Being an author is like being in charge of your own personal insane asylum.

- Graycie Harmon

Tuesday, September 15, 2009

I Have an Idea!

So, I was reading a thread on and a gentleman by the name of Tom was asking for tips on what to do to self-promote. An idea struck me. Since I really won't have anything constructive to blog about until I hear from Tor, I could do interviews to help others promote their stuff. It gives me an excuse to keep blogging and it helps others out. Why not really?

So, starting next week, every Tuesday, I'll try desperately to have an interview up. I hope to interview someone from a different walk of life each time, though it is likely that most of the interviews will be from authors trying to get themselves out into the world. There are plenty of people interviewing the already famous, so I won't bother with them... like they'd accept an invitation from me anyway....

If you want to be interviewed (it doesn't have to be related to writing at all), do let me know. Tell me what it is you do, or hope to do, and why it warrants an interview, and I'll do what I can to accommodate you.

Well, I'm off to try and compose a decent set of questions. This should be interesting...


whqttt said...

As a writer, and because it would be a bit of an ego-trip, I have no problem answering questions.

However, in the age of blogging, facebook, twitter and whatever else allows the masses to babble publically, frequently and above all incoherently(*), I have to question the point of self-promotion.

A writer writes. Sure, they might do it to get their horrible childhood traumas out of their head, or with the hope of making some money out of it, but the primary task is always the same. I write because I need to. Although I have a blog, it's got nothing to do with my written fiction, it's merely a journal. Is that what blogs are meant to be, some sort of public diary?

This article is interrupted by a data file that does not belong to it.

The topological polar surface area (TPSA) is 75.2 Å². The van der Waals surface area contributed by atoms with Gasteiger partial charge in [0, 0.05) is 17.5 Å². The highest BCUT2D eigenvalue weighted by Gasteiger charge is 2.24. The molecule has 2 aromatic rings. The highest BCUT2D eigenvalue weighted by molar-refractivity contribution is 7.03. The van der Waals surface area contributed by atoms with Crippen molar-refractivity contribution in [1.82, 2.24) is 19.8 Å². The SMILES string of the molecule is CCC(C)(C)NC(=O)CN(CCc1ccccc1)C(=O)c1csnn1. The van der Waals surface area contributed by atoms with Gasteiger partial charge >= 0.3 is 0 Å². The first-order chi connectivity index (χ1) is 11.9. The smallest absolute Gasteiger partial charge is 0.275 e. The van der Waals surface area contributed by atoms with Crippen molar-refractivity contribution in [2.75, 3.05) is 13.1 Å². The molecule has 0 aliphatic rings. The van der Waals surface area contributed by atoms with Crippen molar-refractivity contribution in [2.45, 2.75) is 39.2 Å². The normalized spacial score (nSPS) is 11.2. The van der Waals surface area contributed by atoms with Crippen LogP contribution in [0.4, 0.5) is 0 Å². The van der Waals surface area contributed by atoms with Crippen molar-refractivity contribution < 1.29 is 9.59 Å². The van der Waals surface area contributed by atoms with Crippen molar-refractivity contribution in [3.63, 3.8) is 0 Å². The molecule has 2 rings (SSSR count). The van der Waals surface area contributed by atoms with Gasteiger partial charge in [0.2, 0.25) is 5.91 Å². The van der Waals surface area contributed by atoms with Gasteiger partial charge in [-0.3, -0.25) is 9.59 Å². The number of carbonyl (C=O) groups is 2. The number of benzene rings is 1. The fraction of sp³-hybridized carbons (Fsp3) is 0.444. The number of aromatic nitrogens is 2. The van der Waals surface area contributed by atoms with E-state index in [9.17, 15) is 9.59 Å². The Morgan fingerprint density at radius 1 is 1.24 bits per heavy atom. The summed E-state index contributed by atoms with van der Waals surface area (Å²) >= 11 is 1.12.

I worry, constantly, about how some of the most successful blogs not only nowadays seem to have very little written content, but seem to get to a point of critical mass, fame-wise, where they depend on others sending them stuff. So other than posting it online, the bloggers actually don't do any work. No writing, nothing creative, not even a commentary. Yet they take these submissions and run adverts next to them, put them in books or go on tour to talk about what is effectively someone elses labour.

So, the return for a self-publicist must be fairly minimal, and I doubt whether it'll have any positive effect on the likelihood of publication.

Put it this way; when I was asked in an interview what else I did and I said writing, the interviewer said "have you got a blog we can look at?"
I don't want my political, ethical or moral views to influence my chances of getting a paid job, unless those views directly relate to the job in hand. Self-publicity in that case, and I think in most cases, can do more damage than good.

(*) Twitter, I am looking at you. Honestly, text messaging hasn't done much to improve the use of language, so what is to be gained by limiting people to even shorter messages is lost on me.

S. M. Carrière said...

I am struggling with the whole "self-promotion" thing as well.

All I know is that it is important to get my name out there. Because I am trying to get my name out there, this blog will be largely devoid of personal/political views. Of course, I do intend to slam the conservative government over their arts funding every once in a while....

As to my ethical or moral views, they aren't likely to make a show here either, unless it is something I feel very strongly about. Like, say, animal rights or environmental issues or something that makes my blood boil over.

I am lucky in that I already have a job that pays my bills (and I write on the side), so perhaps I am a little less concerned. Moreover, any person should know that anyone can read what is posted on the internet, and should therefore be very, very, very careful about what they post.

For example, if I hope to get a job in the government, I'm not likely to post crap about how little government employees work and how they are overpaid slobs (assuming that is what I felt - I know people in the government, and they work very hard!)

It seems pretty straight forward to me.

A blog is whatever you want it to be. If you want to share your innermost thoughts and feelings with a faceless crowd, then your blog is a diary. If you want to write about your travels to strange locations, then your blog is a travel journal. If you want everyone to share your pain in trying to get published, then your blog is mine.